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Being Fire Wise is an Easy Way to Prepare for Fire Season

Posted by Robert Westover, U.S. Forest Service Office of Communication in Forestry
Sep 10, 2015
A wildland fire burning in front of houses and trees
Wildland fires burn intensely and creating a defensible space around your home can be the difference between a close call and destruction. Photo credit: U.S. Forest Service

We’ve all seen the heart-wrenching images on TV: lives and property destroyed by wildland fire.  And, this fire season, with over eight million acres burned, we are seeing these images more frequently.

Most of us think nothing can be done to protect a home from the onslaught of a raging wildland fire. Don’t be fooled, there is a way to protect your home.  The U.S. Forest Service calls it Fire Wise.

Being Fire Wise can mean the difference between a charred foundation where your home once stood or being the image on TV of the house still standing after a wall of fire swept through the community. Often destruction or preservation can depend upon the landscape design.   The Fire Wise protected home will help it, your landscape and your community resist wildfire.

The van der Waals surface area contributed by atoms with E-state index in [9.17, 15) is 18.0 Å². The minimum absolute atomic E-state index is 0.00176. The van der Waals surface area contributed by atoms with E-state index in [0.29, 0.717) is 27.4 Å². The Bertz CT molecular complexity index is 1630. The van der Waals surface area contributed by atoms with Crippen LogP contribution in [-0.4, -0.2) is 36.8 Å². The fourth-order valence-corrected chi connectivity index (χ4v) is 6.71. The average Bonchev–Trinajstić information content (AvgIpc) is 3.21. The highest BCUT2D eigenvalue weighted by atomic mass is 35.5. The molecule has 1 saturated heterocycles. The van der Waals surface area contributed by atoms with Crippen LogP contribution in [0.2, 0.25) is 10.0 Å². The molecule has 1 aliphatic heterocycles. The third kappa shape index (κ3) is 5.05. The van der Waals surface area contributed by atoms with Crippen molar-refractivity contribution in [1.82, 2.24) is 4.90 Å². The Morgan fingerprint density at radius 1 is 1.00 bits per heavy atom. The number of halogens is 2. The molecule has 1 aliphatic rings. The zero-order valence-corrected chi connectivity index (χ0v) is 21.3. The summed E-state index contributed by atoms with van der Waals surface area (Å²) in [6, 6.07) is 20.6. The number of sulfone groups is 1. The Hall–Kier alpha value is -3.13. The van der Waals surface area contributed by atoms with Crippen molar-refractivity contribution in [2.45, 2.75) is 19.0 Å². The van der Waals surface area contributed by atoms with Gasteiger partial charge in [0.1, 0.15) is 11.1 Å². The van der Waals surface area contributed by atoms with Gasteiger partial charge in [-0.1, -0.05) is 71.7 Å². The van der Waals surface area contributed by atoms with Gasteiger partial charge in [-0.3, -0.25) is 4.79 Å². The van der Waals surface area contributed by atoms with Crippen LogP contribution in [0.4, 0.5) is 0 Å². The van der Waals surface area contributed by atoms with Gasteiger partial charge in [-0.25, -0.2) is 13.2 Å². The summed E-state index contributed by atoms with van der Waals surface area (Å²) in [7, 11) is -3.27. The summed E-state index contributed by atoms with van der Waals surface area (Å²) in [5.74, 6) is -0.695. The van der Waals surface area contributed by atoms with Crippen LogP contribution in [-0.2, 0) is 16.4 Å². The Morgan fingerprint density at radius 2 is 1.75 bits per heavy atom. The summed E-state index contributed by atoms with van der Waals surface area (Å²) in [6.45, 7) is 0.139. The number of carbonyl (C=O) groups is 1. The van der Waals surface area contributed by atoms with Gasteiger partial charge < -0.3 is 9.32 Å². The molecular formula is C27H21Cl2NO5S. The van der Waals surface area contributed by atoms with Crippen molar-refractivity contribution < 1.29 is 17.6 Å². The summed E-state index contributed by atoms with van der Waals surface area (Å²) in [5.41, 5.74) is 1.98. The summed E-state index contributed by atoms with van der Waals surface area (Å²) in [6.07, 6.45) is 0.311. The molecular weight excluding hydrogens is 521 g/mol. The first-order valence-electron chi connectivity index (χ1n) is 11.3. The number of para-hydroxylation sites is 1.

Even though the 2015 wildfire season is nearing its end, there still is the possibility of catastrophic wildfires in many parts of the Western U.S. through early November. If you have not already done so, now is a good time to take steps to reduce wildland fire risks to your property. Here are some suggestions:

  • Fire Wise landscaped properties have one thing in common: a defensible space stretching at least 100 feet from a structure and in some cases a couple of hundred feet.
  • Fire Wise yards will have grass, rock or evergreen ground cover surrounding them (or sometimes just soil).  This “empty space” creates an area of land where the heated intensity of a wildland fire cannot reach—it literally has nothing to burn.

The Forest Service, Federal fire managers and crews continue to work closely with states and communities to protect residents, property and natural resources, however, homeowners still need to do their part.

By taking simple fire prevention steps, you will not only protect yourself and your family, but also the firefighters who put their lives at risk to fight wildfires. Fire is everyone's fight.

Category/Topic: Forestry